The Union government on Thursday proposed to amend the Income Tax Act to end controversial retrospective tax demand. The move came after back-to-back tax disputes with Cairn Energy and Vodafone Group last year. Finance minister Nirmala Sitharaman introduced The Taxation Laws (Amendment) Bill, 2021 in the Lok Sabha which seeks to withdraw which seeks to withdraw the controversial tax demands made on indirect transfer of Indian assets prior to May 28, 2012. The Bill also proposed to refund the amount paid in these cases without any interest thereon. “Bill proposes to amend I-T Act, so as to provide that no tax demand shall be raised in future on basis of said retrospective amendment for any indirect transfer of Indian assets if transaction before 28th May, 2012," said government.
This move will impact retro tax dispute cases of the Cairn Energy Plc and the Vodafone Group of United Kingdom. Both the companies had won international arbitrations against levy of retrospective taxes on them. The bill paves a way for the companies to withdraw the litigation pending in various courts, with the assurance from the Centre that the demand for retrospective tax will also be withdrawn.
“The bill introduced by government is a welcome step in resolving the pending disputes at various forums including international forum. With the introduction of taxation of indirect transfers with retrospective effect in 2012, the tax department reopened the assessment in few cases citing the said retrospective amendments. The said cases had been pending in different high courts and in some cases in arbitration. Now with this bill, the tax department will not treat the said assesses as in default provided the pending litigation is withdrawn. This effectively resolves the dispute,” Amit Singhania, partner, Shardul Amarchand Mangaldas & Co.
Union government’s decision will help the country to emerge as the favourable investment destination with low tax rates, believed experts. “The withdrawal of the retrospective amendment relating to tax on indirect transfers is a welcome step and would reignite the choice of India as a favourable investment destination coupled with the low tax rates. For the ones under dispute, the government has provided to settle them without levying any tax besides refunding any tax collected. One of the key bogeys for foreign investment was the sudden retrospective tax levy on indirect transfers - with its removal, India is bound to be more favoured by foreign players as the tax rates are also quite attractive," said Amrish Shah, Partner, Deloitte India.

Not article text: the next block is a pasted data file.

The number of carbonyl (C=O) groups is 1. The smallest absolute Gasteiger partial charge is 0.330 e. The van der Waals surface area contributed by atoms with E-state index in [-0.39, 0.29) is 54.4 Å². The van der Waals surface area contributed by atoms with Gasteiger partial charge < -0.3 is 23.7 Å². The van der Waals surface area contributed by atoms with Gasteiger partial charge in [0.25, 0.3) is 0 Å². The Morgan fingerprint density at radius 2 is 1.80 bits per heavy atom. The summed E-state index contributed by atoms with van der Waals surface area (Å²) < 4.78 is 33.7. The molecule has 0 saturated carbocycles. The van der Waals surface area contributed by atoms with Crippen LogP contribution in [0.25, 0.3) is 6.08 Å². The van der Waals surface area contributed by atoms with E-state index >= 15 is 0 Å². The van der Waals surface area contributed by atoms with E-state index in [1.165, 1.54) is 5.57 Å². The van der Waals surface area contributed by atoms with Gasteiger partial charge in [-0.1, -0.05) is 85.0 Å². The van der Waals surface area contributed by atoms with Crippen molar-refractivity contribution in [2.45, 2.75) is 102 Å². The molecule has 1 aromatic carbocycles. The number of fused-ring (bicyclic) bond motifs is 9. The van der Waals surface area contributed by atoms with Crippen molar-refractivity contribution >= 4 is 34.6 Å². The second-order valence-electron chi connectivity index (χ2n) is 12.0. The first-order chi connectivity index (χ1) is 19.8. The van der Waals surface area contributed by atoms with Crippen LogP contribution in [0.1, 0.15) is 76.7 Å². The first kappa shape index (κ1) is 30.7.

“In the past few years, major reforms have been initiated in the financial and infrastructure sector which has created a positive environment for investment in the country. However, this retrospective clarificatory amendment and consequent demand created in a few cases continues to be a sore point with potential investors. The country today stands at a juncture when quick recovery of the economy after the COVID-19 pandemic is the need of the hour and foreign investment has an important role to play in promoting faster economic growth and employment," government further said.
“The addressal of the long pending ask of foreign investors for removal on retrospective tax levy on indirect transfers would go a long way in placing India as a more attractive investment destination and rekindle the hope that there would be no longer any ghost of retrospective taxation norms being applied," he further added.